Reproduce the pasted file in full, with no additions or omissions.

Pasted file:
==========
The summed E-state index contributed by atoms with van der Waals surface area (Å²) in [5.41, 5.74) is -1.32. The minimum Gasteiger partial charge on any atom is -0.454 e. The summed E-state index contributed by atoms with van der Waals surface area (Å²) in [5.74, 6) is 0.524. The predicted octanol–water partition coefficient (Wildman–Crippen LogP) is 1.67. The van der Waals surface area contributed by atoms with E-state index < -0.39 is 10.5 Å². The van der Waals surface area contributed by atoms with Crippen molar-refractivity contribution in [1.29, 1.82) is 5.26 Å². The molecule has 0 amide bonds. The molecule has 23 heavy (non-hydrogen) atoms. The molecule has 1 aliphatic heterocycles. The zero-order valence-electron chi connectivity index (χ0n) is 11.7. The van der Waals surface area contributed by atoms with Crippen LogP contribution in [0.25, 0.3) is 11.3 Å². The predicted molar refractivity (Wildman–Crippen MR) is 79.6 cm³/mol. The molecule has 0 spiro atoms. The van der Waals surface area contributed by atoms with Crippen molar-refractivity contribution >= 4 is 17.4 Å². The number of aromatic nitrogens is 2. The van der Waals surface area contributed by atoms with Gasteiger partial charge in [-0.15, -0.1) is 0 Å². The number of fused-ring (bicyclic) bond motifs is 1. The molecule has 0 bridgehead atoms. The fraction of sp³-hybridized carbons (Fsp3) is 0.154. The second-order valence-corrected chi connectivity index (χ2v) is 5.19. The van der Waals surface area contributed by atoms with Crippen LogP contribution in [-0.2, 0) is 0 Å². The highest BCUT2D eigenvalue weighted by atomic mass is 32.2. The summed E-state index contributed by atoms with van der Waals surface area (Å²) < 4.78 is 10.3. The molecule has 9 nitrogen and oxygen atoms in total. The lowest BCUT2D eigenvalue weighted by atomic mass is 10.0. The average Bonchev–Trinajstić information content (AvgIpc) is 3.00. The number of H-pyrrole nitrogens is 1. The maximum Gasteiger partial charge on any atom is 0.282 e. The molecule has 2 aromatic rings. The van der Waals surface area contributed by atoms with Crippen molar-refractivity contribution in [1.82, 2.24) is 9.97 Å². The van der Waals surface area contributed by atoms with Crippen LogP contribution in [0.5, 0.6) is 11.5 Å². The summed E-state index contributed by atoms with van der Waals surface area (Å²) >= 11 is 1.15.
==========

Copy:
The summed E-state index contributed by atoms with van der Waals surface area (Å²) in [5.41, 5.74) is -1.32. The minimum Gasteiger partial charge on any atom is -0.454 e. The summed E-state index contributed by atoms with van der Waals surface area (Å²) in [5.74, 6) is 0.524. The predicted octanol–water partition coefficient (Wildman–Crippen LogP) is 1.67. The van der Waals surface area contributed by atoms with E-state index < -0.39 is 10.5 Å². The van der Waals surface area contributed by atoms with Crippen molar-refractivity contribution in [1.29, 1.82) is 5.26 Å². The molecule has 0 amide bonds. The molecule has 23 heavy (non-hydrogen) atoms. The molecule has 1 aliphatic heterocycles. The zero-order valence-electron chi connectivity index (χ0n) is 11.7. The van der Waals surface area contributed by atoms with Crippen LogP contribution in [0.25, 0.3) is 11.3 Å². The predicted molar refractivity (Wildman–Crippen MR) is 79.6 cm³/mol. The molecule has 0 spiro atoms. The van der Waals surface area contributed by atoms with Crippen molar-refractivity contribution >= 4 is 17.4 Å². The number of aromatic nitrogens is 2. The van der Waals surface area contributed by atoms with Gasteiger partial charge in [-0.15, -0.1) is 0 Å². The number of fused-ring (bicyclic) bond motifs is 1. The molecule has 0 bridgehead atoms. The fraction of sp³-hybridized carbons (Fsp3) is 0.154. The second-order valence-corrected chi connectivity index (χ2v) is 5.19. The van der Waals surface area contributed by atoms with Crippen LogP contribution in [-0.2, 0) is 0 Å². The highest BCUT2D eigenvalue weighted by atomic mass is 32.2. The summed E-state index contributed by atoms with van der Waals surface area (Å²) < 4.78 is 10.3. The molecule has 9 nitrogen and oxygen atoms in total. The lowest BCUT2D eigenvalue weighted by atomic mass is 10.0. The average Bonchev–Trinajstić information content (AvgIpc) is 3.00. The number of H-pyrrole nitrogens is 1. The maximum Gasteiger partial charge on any atom is 0.282 e. The molecule has 2 aromatic rings. The van der Waals surface area contributed by atoms with Crippen molar-refractivity contribution in [1.82, 2.24) is 9.97 Å². The van der Waals surface area contributed by atoms with Crippen LogP contribution in [0.5, 0.6) is 11.5 Å². The summed E-state index contributed by atoms with van der Waals surface area (Å²) >= 11 is 1.15.